10. Learned Counsel for the petitioner next drew our attention to the decision in State of M.P. v. Bengal Nagpur Cotton Mills Ltd. [1961] 12 S.T.C. 333. In that case the assessee who was carrying on the business of manufacturing textiles, constructed certain buildings through contractors and the assessee supplied steel and cement to the contractors and debited the price of the materials to the contractors' account. It was held that the assessee was not liable to sales tax on the price of the materials so supplied to the contractors, as the assessee was not a dealer carrying on the business of selling or supplying steel and cement. In this decision it was observed that it was not sufficient that the sale is by a dealer carrying on the business of selling some commodity, and that the business of the dealer must be the selling or supplying the particular commodity sought to be taxed. It was observed that the mere fact that the activity is continuous and repeated does not make it a business activity as understood in the commercial sense, and that the words 'carries on the business of selling or supplying goods' in the definition of a dealer must be construed in its commercial sense in which the profit motive was implicit. This decision supports the contention of the assessee in the instant case as it emphasizes that the selling or buying must be connected with the business activity of the dealer coupled with a profit motive.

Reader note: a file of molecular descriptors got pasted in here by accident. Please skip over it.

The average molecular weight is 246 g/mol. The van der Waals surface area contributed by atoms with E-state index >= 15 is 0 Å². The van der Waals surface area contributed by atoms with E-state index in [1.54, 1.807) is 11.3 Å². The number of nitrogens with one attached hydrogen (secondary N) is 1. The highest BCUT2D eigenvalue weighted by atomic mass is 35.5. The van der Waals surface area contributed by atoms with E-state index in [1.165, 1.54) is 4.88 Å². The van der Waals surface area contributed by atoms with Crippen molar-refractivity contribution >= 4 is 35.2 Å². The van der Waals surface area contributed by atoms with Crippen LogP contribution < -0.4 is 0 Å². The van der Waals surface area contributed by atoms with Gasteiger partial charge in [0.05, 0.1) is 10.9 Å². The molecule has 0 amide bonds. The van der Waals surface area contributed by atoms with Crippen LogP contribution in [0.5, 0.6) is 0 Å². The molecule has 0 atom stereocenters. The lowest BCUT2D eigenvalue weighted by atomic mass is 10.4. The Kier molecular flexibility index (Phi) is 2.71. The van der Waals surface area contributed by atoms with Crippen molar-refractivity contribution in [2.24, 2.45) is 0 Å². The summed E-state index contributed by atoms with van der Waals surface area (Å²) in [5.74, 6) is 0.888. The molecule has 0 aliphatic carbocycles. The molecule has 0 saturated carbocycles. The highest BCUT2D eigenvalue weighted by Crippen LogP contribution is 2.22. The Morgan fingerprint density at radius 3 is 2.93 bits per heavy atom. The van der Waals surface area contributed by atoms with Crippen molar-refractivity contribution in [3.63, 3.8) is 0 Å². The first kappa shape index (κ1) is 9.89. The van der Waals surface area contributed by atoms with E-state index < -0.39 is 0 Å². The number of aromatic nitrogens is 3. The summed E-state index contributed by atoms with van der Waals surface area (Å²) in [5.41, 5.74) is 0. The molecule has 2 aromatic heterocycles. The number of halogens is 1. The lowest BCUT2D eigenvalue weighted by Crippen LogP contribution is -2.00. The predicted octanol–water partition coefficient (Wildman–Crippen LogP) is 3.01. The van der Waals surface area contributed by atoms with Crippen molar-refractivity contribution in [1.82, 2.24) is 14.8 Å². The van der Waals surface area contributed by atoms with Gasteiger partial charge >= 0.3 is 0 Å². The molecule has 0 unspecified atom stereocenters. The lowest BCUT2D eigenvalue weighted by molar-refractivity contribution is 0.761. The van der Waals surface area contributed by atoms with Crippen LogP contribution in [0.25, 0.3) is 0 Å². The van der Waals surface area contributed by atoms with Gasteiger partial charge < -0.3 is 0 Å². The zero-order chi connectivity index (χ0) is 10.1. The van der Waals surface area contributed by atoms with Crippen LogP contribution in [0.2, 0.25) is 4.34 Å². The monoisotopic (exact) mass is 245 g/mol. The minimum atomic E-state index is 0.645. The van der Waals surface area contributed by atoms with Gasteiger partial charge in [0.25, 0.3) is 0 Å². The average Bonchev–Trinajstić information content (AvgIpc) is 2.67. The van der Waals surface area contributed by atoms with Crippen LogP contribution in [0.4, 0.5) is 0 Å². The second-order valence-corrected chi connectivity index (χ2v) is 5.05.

11. Reference can next be made to the decision in Ebrahim & Co. v. State of Bombay [1962] 13 S.T.C. 877 on which reliance was placed by counsel on both sides. In that case the assessee was carrying on the business of selling separated parts of ship machinery, and in the course of the business the assessee purchased a ship with a view to either use it as a ship for trading or breaking it and selling the separated parts. As the assessee got a good price he sold the ship as a whole, for a consideration of about Rs. 4 lakhs. The question arose whether the sale price of the ship was liable to be included in the turnover of the assessee. It was held that the activity of the assessee 'selling the ship' had a very close connection with and akin to his normal business and was in the course of his business activity, and he was therefore liable to pay sales tax on that turnover. After adverting to the scope of the definition clauses, 'turnover', 'sale' and 'dealer', the Bench of the Bombay High Court pointed out that the essential test to find out whether the particular sale is in the course of the business of a dealer is to determine whether it had reasonable connection with the nature of the business carried on by the dealer and that the fact that a particular commodity was not sold at any prior point of time in the course of the business activities of the assessee or that the test of frequency and volume was not satisfied were relevant circumstances for a proper determination of the issue. After an examination of the relevant case law the matter was put thus at page 888: